Climate wetlands in temperate climates experience

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Climate: Wetlands in temperate climates experience warm summers and cold winters. Wetlands in tropical climates may have temperatures as high as 122º F (50º C). Wetlands receive varying amounts of rain. Some wetlands receive as little as 6 inches (15 cm) of rain each year. Typical flora and fauna: Alligators, snakes, turtles, newts and salamanders are among the reptiles and amphibians that live in wetlands. Invertebrates, such as crayfish, shrimp, mosquitoes, snails and dragonflies, also live in wetlands, along with birds including plover, grouse, storks, herons and other waterfowl. Human impacts: Many wetlands, particularly those near cities, have been polluted by human activities. Waterways often carry toxic loads of nutrients, heavy metals, pesticides and contaminants from previous activities that involved sewage plants, chemical factories, refineries and industry. Humans have also damaged or destroyed wetlands by planting invasive alien species around them, draining them by piping the water out to sea, or directing filthy stormwater from cities towards them 12. Freshwaters Location: Fresh water is found in glaciers, lakes, reservoirs, ponds, rivers, streams, wetlands and even groundwater. These freshwater habitats are less than 1% of the world's total surface area yet house 10% of all known animals and up to 40% of all known fish species. Climate: The temperatures range from 65 °F to 75 °F in the summer and 35 °F to 45 °F in the winter. The climate of freshwater biomes is determined by a number of factors including location, season and depth of water. On average, the temperature will decline as the water gets deeper. Typical flora and fauna: Freshwater plants include algae, bulrushes and cattails, and freshwater animals include crayfish, fish and eels. Human impacts: Humans can alter or even destroy freshwater ecosystems through the construction of hydroelectric dams or irrigation projects. Humans also diverting water for irrigation to reduce the available water for the region's wildlife and can alter the natural flow of water through the aquifer.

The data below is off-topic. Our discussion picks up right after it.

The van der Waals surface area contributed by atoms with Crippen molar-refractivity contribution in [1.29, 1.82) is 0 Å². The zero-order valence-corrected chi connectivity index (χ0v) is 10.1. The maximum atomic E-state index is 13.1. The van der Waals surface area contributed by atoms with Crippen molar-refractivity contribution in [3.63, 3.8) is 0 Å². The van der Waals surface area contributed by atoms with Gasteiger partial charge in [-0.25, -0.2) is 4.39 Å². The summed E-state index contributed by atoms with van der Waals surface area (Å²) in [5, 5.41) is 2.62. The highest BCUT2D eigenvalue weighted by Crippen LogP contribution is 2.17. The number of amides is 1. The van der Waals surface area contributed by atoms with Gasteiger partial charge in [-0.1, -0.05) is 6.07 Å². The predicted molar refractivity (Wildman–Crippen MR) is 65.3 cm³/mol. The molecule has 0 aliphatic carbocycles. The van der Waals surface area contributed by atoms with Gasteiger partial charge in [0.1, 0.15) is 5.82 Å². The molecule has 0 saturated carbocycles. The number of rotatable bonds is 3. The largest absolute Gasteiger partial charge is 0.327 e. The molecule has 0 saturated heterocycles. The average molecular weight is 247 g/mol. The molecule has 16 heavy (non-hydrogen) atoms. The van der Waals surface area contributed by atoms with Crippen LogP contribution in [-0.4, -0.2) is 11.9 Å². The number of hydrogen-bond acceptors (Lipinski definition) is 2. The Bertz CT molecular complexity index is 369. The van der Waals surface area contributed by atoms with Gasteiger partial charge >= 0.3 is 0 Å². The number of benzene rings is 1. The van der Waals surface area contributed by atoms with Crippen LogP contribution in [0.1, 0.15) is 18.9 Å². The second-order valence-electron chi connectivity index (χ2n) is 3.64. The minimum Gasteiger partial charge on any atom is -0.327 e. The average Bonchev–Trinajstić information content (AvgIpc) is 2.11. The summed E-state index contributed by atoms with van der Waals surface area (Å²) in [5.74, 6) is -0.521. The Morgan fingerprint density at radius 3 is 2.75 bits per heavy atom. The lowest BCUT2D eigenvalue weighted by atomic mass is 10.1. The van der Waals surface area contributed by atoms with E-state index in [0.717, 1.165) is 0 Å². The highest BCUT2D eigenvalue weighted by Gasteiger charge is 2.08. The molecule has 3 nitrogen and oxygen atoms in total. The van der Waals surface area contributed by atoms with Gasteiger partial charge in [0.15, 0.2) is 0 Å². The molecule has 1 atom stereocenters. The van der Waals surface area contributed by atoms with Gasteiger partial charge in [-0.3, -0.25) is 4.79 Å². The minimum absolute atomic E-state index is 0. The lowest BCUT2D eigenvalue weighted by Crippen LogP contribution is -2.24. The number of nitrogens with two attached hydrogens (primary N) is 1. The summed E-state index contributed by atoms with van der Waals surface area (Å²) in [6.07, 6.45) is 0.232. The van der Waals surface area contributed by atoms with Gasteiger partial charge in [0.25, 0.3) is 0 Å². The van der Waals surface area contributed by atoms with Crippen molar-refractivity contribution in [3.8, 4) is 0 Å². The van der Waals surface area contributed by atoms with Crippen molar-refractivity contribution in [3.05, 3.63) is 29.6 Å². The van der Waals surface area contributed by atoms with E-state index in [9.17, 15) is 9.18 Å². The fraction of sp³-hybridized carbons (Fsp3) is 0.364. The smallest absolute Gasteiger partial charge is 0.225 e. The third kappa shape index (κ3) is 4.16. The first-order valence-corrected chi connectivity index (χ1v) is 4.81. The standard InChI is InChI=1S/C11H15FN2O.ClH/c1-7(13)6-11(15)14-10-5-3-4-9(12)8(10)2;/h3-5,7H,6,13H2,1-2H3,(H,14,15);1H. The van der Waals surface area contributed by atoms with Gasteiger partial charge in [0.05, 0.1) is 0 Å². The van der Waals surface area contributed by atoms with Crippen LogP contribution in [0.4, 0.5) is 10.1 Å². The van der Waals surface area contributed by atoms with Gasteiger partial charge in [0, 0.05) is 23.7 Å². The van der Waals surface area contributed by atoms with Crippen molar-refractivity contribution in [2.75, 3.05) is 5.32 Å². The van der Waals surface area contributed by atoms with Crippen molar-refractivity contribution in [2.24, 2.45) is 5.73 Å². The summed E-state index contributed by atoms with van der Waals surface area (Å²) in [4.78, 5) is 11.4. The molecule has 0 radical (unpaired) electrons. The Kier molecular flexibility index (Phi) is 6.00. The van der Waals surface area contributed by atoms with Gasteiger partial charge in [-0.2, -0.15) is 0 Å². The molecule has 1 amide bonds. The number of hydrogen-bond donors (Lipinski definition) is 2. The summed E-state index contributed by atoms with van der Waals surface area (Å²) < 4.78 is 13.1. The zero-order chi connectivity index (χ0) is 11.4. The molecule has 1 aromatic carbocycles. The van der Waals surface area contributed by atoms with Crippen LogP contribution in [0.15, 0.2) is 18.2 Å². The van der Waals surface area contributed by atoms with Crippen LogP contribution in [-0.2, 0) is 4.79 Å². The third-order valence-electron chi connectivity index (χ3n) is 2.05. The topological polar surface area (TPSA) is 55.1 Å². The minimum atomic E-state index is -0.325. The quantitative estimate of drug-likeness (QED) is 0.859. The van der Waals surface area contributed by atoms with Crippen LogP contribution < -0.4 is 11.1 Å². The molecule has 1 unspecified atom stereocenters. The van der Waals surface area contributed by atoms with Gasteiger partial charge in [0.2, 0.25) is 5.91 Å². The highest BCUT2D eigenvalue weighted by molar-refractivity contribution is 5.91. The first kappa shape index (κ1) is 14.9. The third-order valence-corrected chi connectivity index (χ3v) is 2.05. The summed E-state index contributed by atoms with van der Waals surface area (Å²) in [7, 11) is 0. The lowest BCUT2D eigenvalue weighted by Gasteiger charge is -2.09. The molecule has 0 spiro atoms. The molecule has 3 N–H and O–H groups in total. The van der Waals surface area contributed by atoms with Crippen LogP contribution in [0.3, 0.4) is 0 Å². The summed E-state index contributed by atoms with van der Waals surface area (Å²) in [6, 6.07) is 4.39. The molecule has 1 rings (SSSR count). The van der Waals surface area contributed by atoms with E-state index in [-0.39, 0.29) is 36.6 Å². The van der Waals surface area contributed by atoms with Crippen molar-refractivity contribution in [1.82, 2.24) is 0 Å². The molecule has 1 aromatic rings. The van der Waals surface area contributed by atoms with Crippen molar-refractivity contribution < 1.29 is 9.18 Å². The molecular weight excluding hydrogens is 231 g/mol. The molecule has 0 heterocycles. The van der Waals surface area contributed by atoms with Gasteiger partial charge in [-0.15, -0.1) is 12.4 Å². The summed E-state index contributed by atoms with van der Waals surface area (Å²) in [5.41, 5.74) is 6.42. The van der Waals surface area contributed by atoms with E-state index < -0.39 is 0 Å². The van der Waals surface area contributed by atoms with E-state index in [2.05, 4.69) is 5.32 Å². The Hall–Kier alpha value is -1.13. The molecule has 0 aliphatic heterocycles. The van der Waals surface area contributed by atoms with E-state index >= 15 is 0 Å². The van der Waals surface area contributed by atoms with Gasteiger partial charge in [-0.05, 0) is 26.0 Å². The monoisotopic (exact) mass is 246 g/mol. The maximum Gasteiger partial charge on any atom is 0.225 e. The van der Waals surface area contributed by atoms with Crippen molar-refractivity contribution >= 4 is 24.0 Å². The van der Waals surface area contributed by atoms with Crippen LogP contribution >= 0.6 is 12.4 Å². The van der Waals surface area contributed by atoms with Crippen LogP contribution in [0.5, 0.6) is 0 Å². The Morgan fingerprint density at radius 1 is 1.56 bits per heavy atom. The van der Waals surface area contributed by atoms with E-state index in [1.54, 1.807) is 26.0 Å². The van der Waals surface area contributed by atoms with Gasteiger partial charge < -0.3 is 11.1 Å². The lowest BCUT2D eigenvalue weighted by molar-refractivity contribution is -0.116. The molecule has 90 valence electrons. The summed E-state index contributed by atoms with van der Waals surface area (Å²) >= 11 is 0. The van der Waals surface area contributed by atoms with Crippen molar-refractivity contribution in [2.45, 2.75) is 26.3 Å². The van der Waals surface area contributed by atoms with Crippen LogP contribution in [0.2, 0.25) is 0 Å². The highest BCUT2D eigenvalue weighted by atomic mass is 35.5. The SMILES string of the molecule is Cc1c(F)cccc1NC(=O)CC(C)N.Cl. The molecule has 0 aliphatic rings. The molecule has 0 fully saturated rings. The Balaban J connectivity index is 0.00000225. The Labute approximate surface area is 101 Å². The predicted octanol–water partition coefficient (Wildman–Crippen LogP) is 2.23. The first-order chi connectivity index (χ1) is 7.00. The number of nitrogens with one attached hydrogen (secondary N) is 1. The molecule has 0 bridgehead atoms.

13. Intertidal Areas Location: The intertidal zone is the area where the ocean meets the land between high and low tides. A tide pool within Monterey Bay National Marine Sanctuary. Intertidal zones exist anywhere the ocean meets the land, from steep, rocky ledges to long, sloping sandy beaches and mudflats that can extend for hundreds of meters. Climate: The weather in the intertidal areas can be extreme. The air and water temperature can range from extremely hot to below freezing to moderate. The average range of air temperature is from 75°f to 102°f. The intertidal zone has much more moist weather, because it is located on the coast. Typical flora and fauna: Organisms in this area include anemones, barnacles, brittle stars, chitons, crabs, green algae, isopods, limpets, mussels, sea stars, snails, whelks and some marine vegetation.

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